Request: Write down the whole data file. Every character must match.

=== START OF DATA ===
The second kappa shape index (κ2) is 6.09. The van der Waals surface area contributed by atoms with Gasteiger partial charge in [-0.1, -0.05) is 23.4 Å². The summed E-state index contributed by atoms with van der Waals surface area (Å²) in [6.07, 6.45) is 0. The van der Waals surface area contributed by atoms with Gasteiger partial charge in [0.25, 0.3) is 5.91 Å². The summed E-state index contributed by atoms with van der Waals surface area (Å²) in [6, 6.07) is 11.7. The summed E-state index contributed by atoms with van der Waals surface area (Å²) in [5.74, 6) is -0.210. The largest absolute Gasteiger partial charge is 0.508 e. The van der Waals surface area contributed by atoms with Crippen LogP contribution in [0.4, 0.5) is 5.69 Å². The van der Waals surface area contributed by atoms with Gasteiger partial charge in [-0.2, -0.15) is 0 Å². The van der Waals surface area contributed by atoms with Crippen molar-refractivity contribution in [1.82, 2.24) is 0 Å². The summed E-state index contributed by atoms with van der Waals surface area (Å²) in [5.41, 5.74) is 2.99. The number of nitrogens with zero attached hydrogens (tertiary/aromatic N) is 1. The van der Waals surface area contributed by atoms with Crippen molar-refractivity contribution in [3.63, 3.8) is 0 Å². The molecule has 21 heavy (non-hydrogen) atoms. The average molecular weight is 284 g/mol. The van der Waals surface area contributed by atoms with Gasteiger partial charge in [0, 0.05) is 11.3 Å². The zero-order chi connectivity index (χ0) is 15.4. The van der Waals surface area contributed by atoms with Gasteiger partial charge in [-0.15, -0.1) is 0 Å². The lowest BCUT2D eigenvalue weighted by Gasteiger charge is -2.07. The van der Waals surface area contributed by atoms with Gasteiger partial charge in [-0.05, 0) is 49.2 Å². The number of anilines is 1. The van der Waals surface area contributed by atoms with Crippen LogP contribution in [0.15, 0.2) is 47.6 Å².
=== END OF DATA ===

The second kappa shape index (κ2) is 6.09. The van der Waals surface area contributed by atoms with Gasteiger partial charge in [-0.1, -0.05) is 23.4 Å². The summed E-state index contributed by atoms with van der Waals surface area (Å²) in [6.07, 6.45) is 0. The van der Waals surface area contributed by atoms with Gasteiger partial charge in [0.25, 0.3) is 5.91 Å². The summed E-state index contributed by atoms with van der Waals surface area (Å²) in [6, 6.07) is 11.7. The summed E-state index contributed by atoms with van der Waals surface area (Å²) in [5.74, 6) is -0.210. The largest absolute Gasteiger partial charge is 0.508 e. The van der Waals surface area contributed by atoms with Crippen LogP contribution in [0.4, 0.5) is 5.69 Å². The van der Waals surface area contributed by atoms with Gasteiger partial charge in [-0.2, -0.15) is 0 Å². The van der Waals surface area contributed by atoms with Crippen molar-refractivity contribution in [1.82, 2.24) is 0 Å². The summed E-state index contributed by atoms with van der Waals surface area (Å²) in [5.41, 5.74) is 2.99. The number of nitrogens with zero attached hydrogens (tertiary/aromatic N) is 1. The van der Waals surface area contributed by atoms with Crippen molar-refractivity contribution in [3.63, 3.8) is 0 Å². The molecule has 21 heavy (non-hydrogen) atoms. The average molecular weight is 284 g/mol. The van der Waals surface area contributed by atoms with Gasteiger partial charge in [0, 0.05) is 11.3 Å². The zero-order chi connectivity index (χ0) is 15.4. The van der Waals surface area contributed by atoms with Gasteiger partial charge in [-0.15, -0.1) is 0 Å². The lowest BCUT2D eigenvalue weighted by Gasteiger charge is -2.07. The van der Waals surface area contributed by atoms with Gasteiger partial charge in [-0.05, 0) is 49.2 Å². The number of anilines is 1. The van der Waals surface area contributed by atoms with Crippen LogP contribution in [0.15, 0.2) is 47.6 Å².